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Heel Spurs: What You Need to Know.
Heel Spurs: What You Need to Know.
Patients often describe the pain and discomfort associated with Heel Spurs asif asharp object, like a knife or pin, is sticking into the bottom of their feet, especially after prolonged periods of being off their feet. Often the pain is most present in the morning, when first standing up out of bed.Frequently,the pain subsides after a bit of walking around, then it often evolves into a dull ache.
What are Heel Spurs?
A Heel Spur is an actual calcium deposit that causes a bony protrusion on the heel bone. The spur can appear quite large on an x-ray. Ironically, the Heel Spur itself isn’t the source of the pain, but rather the pain comes from inflammation of the fibrous band of connective tissue that runs along the heel bone to the bottom of the foot.
Symptoms of Heel Spurs.The main symptom of Heel Spurs is intermittent or chronic pain when walking, running, or after standingsuddenly after being off your feet.
What Causes Heel Spurs.Most Common Risk Factors Include.
- Walking or gait irregularities
- Running on hard surfaces
- Improper shoes – those without arch support and worn out.
- Being overweight or obese
- Increasing age, which decreases plantar fascia flexibility and thins the heel’s protective fat pad
- Being on your feet all day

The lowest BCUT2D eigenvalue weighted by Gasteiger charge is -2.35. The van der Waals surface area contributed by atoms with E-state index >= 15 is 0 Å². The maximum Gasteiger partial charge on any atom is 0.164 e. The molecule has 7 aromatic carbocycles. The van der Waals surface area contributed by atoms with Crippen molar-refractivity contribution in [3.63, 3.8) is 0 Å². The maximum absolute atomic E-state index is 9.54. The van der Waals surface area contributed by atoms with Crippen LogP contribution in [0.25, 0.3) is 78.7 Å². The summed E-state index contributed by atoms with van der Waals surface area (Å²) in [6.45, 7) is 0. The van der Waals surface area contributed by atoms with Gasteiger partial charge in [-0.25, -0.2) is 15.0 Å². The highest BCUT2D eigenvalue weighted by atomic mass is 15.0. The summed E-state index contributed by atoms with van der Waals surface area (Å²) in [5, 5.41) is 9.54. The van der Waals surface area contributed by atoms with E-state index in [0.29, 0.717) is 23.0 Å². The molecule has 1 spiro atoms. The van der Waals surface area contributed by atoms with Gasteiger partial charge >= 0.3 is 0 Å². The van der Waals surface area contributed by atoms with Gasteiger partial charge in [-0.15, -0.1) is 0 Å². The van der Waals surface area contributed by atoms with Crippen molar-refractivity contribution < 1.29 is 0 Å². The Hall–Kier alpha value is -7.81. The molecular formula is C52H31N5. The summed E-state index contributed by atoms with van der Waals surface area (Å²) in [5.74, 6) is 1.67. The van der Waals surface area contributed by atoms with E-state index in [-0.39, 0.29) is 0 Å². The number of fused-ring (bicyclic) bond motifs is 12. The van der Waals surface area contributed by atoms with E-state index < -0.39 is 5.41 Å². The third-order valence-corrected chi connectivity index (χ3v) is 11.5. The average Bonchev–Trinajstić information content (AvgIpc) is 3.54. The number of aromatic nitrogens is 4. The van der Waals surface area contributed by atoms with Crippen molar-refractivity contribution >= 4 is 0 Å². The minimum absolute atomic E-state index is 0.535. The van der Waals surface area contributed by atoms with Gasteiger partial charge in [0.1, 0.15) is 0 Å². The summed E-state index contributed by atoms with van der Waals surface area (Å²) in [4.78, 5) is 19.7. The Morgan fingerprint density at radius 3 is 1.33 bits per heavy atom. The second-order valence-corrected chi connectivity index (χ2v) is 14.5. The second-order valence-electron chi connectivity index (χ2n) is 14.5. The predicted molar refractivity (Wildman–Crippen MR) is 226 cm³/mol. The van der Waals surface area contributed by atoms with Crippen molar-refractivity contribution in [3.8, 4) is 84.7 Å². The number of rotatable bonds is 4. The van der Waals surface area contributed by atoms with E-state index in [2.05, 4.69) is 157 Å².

- Frequent short bursts of physical activity
- Flat feet or high arches
How to Treat Heel Spurs.
There are several treatments our doctors at Laurel Foot & Ankle Center or Northern Virginia Foot & Ankle Associates can recommend. There are exercises, custom made orthotics, night splints, specific shoe recommendations, anti-inflammatory medications, and cortisone injections. Finally, if these less invasive treatments are unsuccessful, surgery is an option as well.
Prevention of Heel Spurs.
Shoes are of critical importance to protect your feet and prevent Heel Spurs. Shoes that fit well with shock absorbing soles and supportive heel counters is essential. Even the most supportive shoes break down over time not offering you the support that they do when new. So make sure to inspect and replace your shoes often.
Also, make sure your feet and body are warmed up properly before any physical activity. Finally, maintaining a proper weight is important as being overweight is also a risk factor for developing Heel Spurs.
Surgery for Heel Spurs.
Surgery is considered a last resort for Heel Spurs. In fact, more than 90 percent of people get better with nonsurgical treatments. If the treatments described here does not provide relief after a period of 9 to 12 months, surgery may be necessary to relieve pain and restore mobility. Surgical techniques include:
- Release of the plantar fascia
- Removal of a spur
When Should You See a Podiatrist?
If you have heel pain or discomfort, then it’s time to contact us for a diagnosis and the best in recommended care. Our doctors can provide you with multiple, conservative treatments to treat Heel Spurs, and get you back on your feet pain free.
Contact our offices Laurel Foot & Ankle Center or Northern Virginia Foot & Ankle Associates and schedule an appointment today.
To learn more about Heel Spurs, go to Heel Pain Institute of America and Laurel Foot & Ankle Center or Northern Virginia Foot & Ankle Associates.
Francis J. Smith, D.P.M., A.B.F.A.S.
Board certified in Foot Surgery and Michael A. Klein, D.P.M. A.B.F.A.S.
Board certified in Foot Surgery